10.1. Preparing for a Sales Presentation

Sales process step four

You’ve made it! After all your hard work you have reached the point in the selling process where the qualifying, researching, and planning stages pay off. Finally, your story and the customer’s story are
about to connect in an exciting way. Most salespeople think of the presentation as the best part of the selling process. It is the opportunity to show the prospect that you know your stuff—and the chance to deliver value by putting your problem solving skills to work. So get ready, visualize the best possible outcome to your sales presentation, and take the necessary steps to make this outcome a reality. Here are some tips to think about when getting your presentation prepared:

Keep Your Eye on the Prize

As excited as you might be about your product, or as eager as you are to demonstrate your solution, keep in mind that your sales presentation is primarily about building a relationship and beginning a partnership, especially in the business-to-business (B2B) arena. Some research indicates that it can take up to eight meetings to make a sale so breathe, and prepare (Shultz, 2020). Think about what your goal is and what your prospect might want out of the meeting. Review your precall objectives and it can be a good idea to visualize the outcome before going into the meeting. This is not just about calming your nerves; visualizing the outcome you want is actually a powerful tool to help you achieve that outcome. For one thing, it is another form of planning. Each step of the presentation will come naturally to you because you have already mentally rehearsed, and you will be better positioned to sell adaptively because you have already imagined a number of possible scenarios and customer responses.

The Power to Adapt

The sales presentation is where adaptive selling makes all the difference. Up until this point, you have researched and prepared and developed a solution that you think will meet your prospect’s needs, but walking into the presentation and delivering on that preparation requires a different set of skills. Among other things, it requires flexibility and the ability to think on your feet. The best salespeople adapt their presentations to their prospect’s reactions, and they go in knowing they may have to adapt to surprises for which they were unable to prepare (maybe the building has a power outage during the presentation, for instance, or maybe one of the people from the customer organization decides to send another employee in their place at the last minute). These top-performing salespeople know that keeping a customer-centric focus, visualizing a successful outcome, and mentally rehearsing your presentation before you deliver it will give you the power to adapt with confidence and ease.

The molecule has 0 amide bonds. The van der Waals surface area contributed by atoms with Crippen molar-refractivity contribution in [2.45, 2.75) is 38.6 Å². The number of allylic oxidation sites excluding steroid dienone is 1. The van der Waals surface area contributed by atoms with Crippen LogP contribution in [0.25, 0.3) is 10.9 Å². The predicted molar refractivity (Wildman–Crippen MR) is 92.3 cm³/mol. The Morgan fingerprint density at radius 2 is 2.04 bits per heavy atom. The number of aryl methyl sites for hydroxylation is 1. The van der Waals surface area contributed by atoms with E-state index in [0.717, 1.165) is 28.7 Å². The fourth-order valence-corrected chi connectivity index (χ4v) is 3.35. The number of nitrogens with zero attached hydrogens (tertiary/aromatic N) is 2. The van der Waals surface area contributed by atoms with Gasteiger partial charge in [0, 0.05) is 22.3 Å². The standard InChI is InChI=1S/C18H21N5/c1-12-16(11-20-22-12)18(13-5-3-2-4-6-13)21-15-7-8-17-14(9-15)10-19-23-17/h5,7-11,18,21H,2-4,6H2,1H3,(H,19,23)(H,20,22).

Logistics Matter

There’s nothing worse than putting hours into preparing a killer sales presentation, only to blow your chances because you forgot to bring an important part of your demonstration or because you got lost on your way to the meeting. Don’t let disorganization hold you back: take charge of the details so that your only concern on the day of the presentation is the delivery. The night before, you should also get together all the materials you’ll need for your presentation— handouts, files, product samples, and contracts—and have them ready to go for the following morning. This will save you time tracking down loose supplies at the last minute, when you’re trying to get out the door to make it to your meeting. If you are planning to use multimedia equipment in your presentation, make sure in advance that your prospect will have everything you’ll need to make it run. If you aren’t sure, bring everything (e.g., cables, adapters, remotes) with you. And of course, make sure you know how to use all your equipment.

Getting There

It might surprise you to know how often salespeople show up late to their own presentations because they get lost on the way to the meeting. When you are traveling to an unfamiliar place for your appointment, get directions in advance, and allow extra travel time in case of traffic delays or wrong turns. Make sure you also research the parking situation beforehand. If your prospect is a large corporation with its own complex, are there reserved employee lots and visitor lots? Will you have to walk a considerable distance from your car to the meeting room? If you’ll be meeting in an urban area, is street parking available, or will you have to find a parking garage? You don’t want to arrive on time only to get delayed because you spent twenty minutes driving around in search of a parking spot. If something unavoidable does come up to set you back, make sure you call ahead to let your customer know you will be arriving late.


When you are starting in sales, it can be helpful to have a checklist to go over before each presentation. See Figure 10.1 for an example:

Checklist for presentations.

  1. Assemble supplies such as documents, brochures, samples, contracts, thumb drives, website url, laptop, cables, client information etc.
  2. Copies if you are handing out handouts
  3. What are you wearing? Check that your clothes fit the environment of the prospect (see Chapter 7)
  4. Logistics—do you know where you are going and how to get there, where to park, how to get into the building?
  5. Do you have all the contact information needed?
  6. Rehearse/ practice
  7. Review your call objectives and visualize success.


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The Power of Selling Copyright © 2021 by Dr. Michelle Clement is licensed under a Creative Commons Attribution-NonCommercial-ShareAlike 4.0 International License, except where otherwise noted.

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